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My Notes 15 Dec 2016 15-12-2016

Dear Students:

Please Follow My Notes and My Video 15-DEC-2016

http://laex.in/civilsprep/upsc-ias-the-hindu-and-indian-express-current-affairs-15-december-2016-2-2-2-2-2-2-2-2-2-2-2-2-2-2/

  1. What do you understand by the following and discuss their impact on Tribals?

a)      Free informed consent

b)      Mines and minerals(development and regulation act

c)      Compensatory afforestation act

d)      Samata judgement

e)      Niyamgiri Judgement

  1. What are the ways Government is trying to undermine forest rights act?
  2. What are the rights stated under forest rights act?

Demonetisation’sdeflationary shock?

  1. Do you think demonetisation has an impact on prices of goods? What are worst affected?
  2. Why Monetary policy committee kept the rates intact?

 

 

Rights for the rightful owners

Forest rights act was enacted by the parliament to give legal recognition to the rights of the tribals and other forest dwellers settled in the forest. Other than tribal people (other traditional forest dwellers shall be residing and making livelihood on the forests for 3 generations or 75 years). But, Governments have tried to weaken the implementation of law from time to time. These are

  1. In Telangana, Tamil Nadu Government has illegalised traditional methods of forest land cultivation.
  2. Maharashtra Government is subverting the role of Gram Sabha by giving powers of forest management  to village committees.
  3. Diversion of forest lands for various Mining, developmental work has been given freely.
  4. Land pattas are not being issued by the Government for recognition of land rights.

 

Demonetisation’sdeflationary shock?

 

 

 

 

 

 

 

 

 

 

 

 

What does FPIC mean to forest peoples?

implies informed, non-coercive negotiations between investors, companies or governments and indigenous peoples prior to the development and establishment of oil palm estates, timber plantations or other enterprises on their customary lands. This principle means that those who wish to use the customary lands belonging to indigenous communities must enter into negotiations with them. It is the communities who have the right to decide whether they will agree to the project or not once they have a full and accurate understanding of the implications of the project on them and their customary land. As most commonly interpreted, the right to FPIC is meant to allow for indigenous peoples to reach consensus and make decisions according to their customary systems of decision-making.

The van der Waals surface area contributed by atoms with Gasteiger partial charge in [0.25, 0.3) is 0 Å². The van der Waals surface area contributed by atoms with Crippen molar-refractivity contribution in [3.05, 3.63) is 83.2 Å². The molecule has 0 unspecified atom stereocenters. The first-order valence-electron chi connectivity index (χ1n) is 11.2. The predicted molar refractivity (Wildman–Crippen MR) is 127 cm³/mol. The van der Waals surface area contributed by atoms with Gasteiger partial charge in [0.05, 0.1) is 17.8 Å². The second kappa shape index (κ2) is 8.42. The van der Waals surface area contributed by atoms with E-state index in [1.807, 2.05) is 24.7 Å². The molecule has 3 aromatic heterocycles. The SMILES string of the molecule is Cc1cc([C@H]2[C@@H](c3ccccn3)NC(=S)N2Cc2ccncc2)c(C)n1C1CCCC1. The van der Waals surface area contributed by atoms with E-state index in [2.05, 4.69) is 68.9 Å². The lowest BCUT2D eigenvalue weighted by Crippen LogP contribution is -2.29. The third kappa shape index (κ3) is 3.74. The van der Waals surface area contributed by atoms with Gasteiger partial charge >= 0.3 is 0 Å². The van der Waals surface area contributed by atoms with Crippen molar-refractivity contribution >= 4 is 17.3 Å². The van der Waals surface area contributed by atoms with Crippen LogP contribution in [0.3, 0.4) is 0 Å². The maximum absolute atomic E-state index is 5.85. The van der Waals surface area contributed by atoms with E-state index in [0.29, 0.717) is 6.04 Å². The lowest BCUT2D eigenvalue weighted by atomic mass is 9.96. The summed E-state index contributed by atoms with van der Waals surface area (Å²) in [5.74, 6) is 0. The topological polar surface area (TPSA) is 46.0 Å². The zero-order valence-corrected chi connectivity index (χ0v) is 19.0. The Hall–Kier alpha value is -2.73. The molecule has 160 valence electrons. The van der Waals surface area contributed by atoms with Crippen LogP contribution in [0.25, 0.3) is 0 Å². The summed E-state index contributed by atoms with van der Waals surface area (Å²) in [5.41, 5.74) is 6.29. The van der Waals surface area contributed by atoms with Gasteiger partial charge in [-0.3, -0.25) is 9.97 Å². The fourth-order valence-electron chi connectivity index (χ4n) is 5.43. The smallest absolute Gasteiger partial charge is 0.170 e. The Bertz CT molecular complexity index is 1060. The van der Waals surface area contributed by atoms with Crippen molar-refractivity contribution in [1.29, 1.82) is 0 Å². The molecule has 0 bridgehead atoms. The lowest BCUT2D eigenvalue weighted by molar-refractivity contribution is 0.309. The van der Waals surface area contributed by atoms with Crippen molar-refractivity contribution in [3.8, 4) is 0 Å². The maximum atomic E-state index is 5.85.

Samata Judgement

The Judgement declared that the Government is also a "Person" and that:

All lands leased to private mining companies in the scheduled areas are null and void.

Some features of the judgement are:

  1. By the the Constitution [73rd Amendment] Act, 1992 ....

every Gram Sabha shall be competent to safeguard and preserve...community resources". .....

  1. clause (m) (iii) the power to prevent alienation of land in the Scheduled Areas and to take appropriate action to restore any unlawful alienation of land of a Scheduled Tribe ...

 

A) Minerals to be exploited by tribals themselves either individually or through cooperative societies with financial assistance of the State.

 

B)  At least 20% of the profits as permanent fund for development needs apart from reforestation and maintenance of ecology.

C)  Transfer of land in Scheduled Area by way of lease to non-tribals, corporation aggregate, etc stands prohibited.

D) renewal of lease is fresh grant of lease and therefore, any transfer stands prohibited.

Transfer of mining lease to non-tribals, company, corporation aggregate or partnership firm etc is unconstitutional, void and inoperative. State instrumentality s like APMDC stands excluded from prohibition.

 

Niyamgiri judgement

The Supreme Court order in the case, endorsing the rights of tribals under the Forest Rights Act and the Panchayat (Extension to Scheduled Areas) Act to make fresh claims and designating the gram sabhas as the competent fora to decide them, should end strong arm measures against defenceless communities. It is beyond doubt that there is an organic connection between tribals and the land, and this has been accepted by the Supreme Court in another case in 1997. That bond must be respected.

 

 

 

 

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